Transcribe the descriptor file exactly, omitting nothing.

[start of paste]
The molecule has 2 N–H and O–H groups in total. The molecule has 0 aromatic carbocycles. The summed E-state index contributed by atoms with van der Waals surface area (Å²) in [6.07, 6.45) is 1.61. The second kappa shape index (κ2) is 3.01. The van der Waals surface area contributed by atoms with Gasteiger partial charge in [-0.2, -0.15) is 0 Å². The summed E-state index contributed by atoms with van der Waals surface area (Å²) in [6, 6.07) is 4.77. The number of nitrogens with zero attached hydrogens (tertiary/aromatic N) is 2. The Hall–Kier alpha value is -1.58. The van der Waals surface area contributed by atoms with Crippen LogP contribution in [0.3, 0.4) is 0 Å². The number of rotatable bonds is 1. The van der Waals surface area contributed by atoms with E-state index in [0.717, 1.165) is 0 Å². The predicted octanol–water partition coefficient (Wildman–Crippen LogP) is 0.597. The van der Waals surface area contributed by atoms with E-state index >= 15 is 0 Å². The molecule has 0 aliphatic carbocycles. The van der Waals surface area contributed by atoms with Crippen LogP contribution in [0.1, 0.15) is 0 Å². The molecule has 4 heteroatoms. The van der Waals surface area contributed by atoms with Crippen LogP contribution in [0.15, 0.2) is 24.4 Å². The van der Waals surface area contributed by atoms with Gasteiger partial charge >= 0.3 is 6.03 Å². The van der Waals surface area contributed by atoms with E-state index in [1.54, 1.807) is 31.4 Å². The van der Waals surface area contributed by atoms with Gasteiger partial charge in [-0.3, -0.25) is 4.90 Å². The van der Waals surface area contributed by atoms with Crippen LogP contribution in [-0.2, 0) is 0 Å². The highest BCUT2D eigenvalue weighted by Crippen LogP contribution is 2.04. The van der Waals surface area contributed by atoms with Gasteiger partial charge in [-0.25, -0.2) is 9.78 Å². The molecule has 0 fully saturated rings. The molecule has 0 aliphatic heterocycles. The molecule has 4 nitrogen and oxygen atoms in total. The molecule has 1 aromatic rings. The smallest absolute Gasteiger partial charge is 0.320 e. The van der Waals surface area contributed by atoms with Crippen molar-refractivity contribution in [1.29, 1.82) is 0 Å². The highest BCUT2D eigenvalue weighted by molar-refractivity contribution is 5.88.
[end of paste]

The molecule has 2 N–H and O–H groups in total. The molecule has 0 aromatic carbocycles. The summed E-state index contributed by atoms with van der Waals surface area (Å²) in [6.07, 6.45) is 1.61. The second kappa shape index (κ2) is 3.01. The van der Waals surface area contributed by atoms with Gasteiger partial charge in [-0.2, -0.15) is 0 Å². The summed E-state index contributed by atoms with van der Waals surface area (Å²) in [6, 6.07) is 4.77. The number of nitrogens with zero attached hydrogens (tertiary/aromatic N) is 2. The Hall–Kier alpha value is -1.58. The van der Waals surface area contributed by atoms with Crippen LogP contribution in [0.3, 0.4) is 0 Å². The number of rotatable bonds is 1. The van der Waals surface area contributed by atoms with E-state index in [0.717, 1.165) is 0 Å². The predicted octanol–water partition coefficient (Wildman–Crippen LogP) is 0.597. The van der Waals surface area contributed by atoms with E-state index >= 15 is 0 Å². The molecule has 0 aliphatic carbocycles. The van der Waals surface area contributed by atoms with Crippen LogP contribution in [0.1, 0.15) is 0 Å². The molecule has 4 heteroatoms. The van der Waals surface area contributed by atoms with Crippen LogP contribution in [0.15, 0.2) is 24.4 Å². The van der Waals surface area contributed by atoms with Gasteiger partial charge >= 0.3 is 6.03 Å². The van der Waals surface area contributed by atoms with E-state index in [1.54, 1.807) is 31.4 Å². The van der Waals surface area contributed by atoms with Gasteiger partial charge in [-0.3, -0.25) is 4.90 Å². The van der Waals surface area contributed by atoms with Crippen LogP contribution in [-0.2, 0) is 0 Å². The highest BCUT2D eigenvalue weighted by Crippen LogP contribution is 2.04. The van der Waals surface area contributed by atoms with Gasteiger partial charge in [-0.25, -0.2) is 9.78 Å². The molecule has 0 fully saturated rings. The molecule has 0 aliphatic heterocycles. The molecule has 4 nitrogen and oxygen atoms in total. The molecule has 1 aromatic rings. The smallest absolute Gasteiger partial charge is 0.320 e. The van der Waals surface area contributed by atoms with Crippen molar-refractivity contribution in [1.29, 1.82) is 0 Å². The highest BCUT2D eigenvalue weighted by molar-refractivity contribution is 5.88.